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Infrastructure Finance Bill Introduced in Congress
On May 22, 2013, the Partnership to Build America Act (H.R. 2084) was introduced into the U.S. House of Representatives. This bill would establish a $50 billion "American Infrastructure Fund" to be capitalized by the sale of 50-year bonds. These bonds would pay a 1-percent interest rate and would not be guaranteed by the federal government. To encourage private investors to invest in the American Infrastructure Fund, the bill would allow corporations to repatriate foreign earnings tax-free -- for every $1 invested in the fund, a corporation would be able to repatriate $4 from overseas. The American Infrastructure Fund would provide loans and loan guarantee to support investments in a variety of infrastructure projects, including transportation, water, energy, communications, and education.
The nation's transportation system requires significant investments to maintain a state of good repair and to accommodate economic and population growth. Interest in innovative financing has grown in recent years as traditional funding sources, namely the gas tax, have failed to keep pace with needs. Proposals for a national infrastructure bank emerged as part of the discussion leading to the passage last summer of the transportation reauthorization bill, Moving Ahead for Progress in the 21st Century (MAP-21), although none of the proposals were incorporated into the final bill.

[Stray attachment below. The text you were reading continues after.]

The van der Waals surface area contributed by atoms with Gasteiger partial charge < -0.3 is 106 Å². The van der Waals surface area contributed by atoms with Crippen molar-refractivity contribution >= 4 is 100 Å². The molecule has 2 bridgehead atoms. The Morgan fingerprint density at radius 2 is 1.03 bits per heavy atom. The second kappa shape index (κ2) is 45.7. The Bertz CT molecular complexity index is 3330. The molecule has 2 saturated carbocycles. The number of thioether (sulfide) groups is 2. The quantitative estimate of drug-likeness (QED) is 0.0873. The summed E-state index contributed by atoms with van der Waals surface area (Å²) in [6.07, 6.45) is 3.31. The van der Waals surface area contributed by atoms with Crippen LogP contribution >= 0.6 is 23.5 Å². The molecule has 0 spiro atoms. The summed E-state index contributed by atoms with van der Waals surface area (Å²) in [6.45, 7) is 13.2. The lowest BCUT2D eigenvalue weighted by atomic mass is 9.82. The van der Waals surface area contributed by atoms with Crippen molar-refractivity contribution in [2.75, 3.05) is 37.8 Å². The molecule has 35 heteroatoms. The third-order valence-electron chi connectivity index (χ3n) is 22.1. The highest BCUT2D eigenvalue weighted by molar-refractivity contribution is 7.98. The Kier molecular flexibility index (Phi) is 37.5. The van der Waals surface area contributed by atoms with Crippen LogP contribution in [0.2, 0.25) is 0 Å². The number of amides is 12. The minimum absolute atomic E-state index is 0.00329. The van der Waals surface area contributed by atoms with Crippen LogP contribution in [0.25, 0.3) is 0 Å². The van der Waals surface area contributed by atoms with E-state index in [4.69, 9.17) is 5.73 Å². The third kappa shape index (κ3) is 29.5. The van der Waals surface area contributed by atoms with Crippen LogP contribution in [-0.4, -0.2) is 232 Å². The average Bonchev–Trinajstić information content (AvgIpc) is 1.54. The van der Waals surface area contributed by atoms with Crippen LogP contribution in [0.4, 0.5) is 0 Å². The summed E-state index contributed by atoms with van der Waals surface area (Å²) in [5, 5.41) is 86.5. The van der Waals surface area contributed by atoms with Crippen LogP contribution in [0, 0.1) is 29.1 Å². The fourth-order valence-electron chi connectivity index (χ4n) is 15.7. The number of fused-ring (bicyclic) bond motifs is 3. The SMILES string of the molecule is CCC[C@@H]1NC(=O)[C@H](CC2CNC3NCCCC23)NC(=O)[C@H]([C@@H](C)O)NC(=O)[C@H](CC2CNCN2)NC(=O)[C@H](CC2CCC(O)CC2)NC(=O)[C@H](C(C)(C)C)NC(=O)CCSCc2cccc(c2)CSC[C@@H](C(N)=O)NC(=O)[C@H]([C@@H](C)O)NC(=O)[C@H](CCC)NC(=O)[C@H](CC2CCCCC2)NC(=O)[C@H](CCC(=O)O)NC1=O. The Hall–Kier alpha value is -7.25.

GO TO 2040 supports the strategic use of innovative finance mechanisms, including public-private partnerships and value capture. These approaches should be considered on a project-by-project basis and may have merit in providing a portion of a particular project's overall funding. However, GO TO 2040 recognizes that innovative financing cannot fully meet the region's transportation funding needs and calls for an increase in traditional funding sources to provide an adequate level of resources.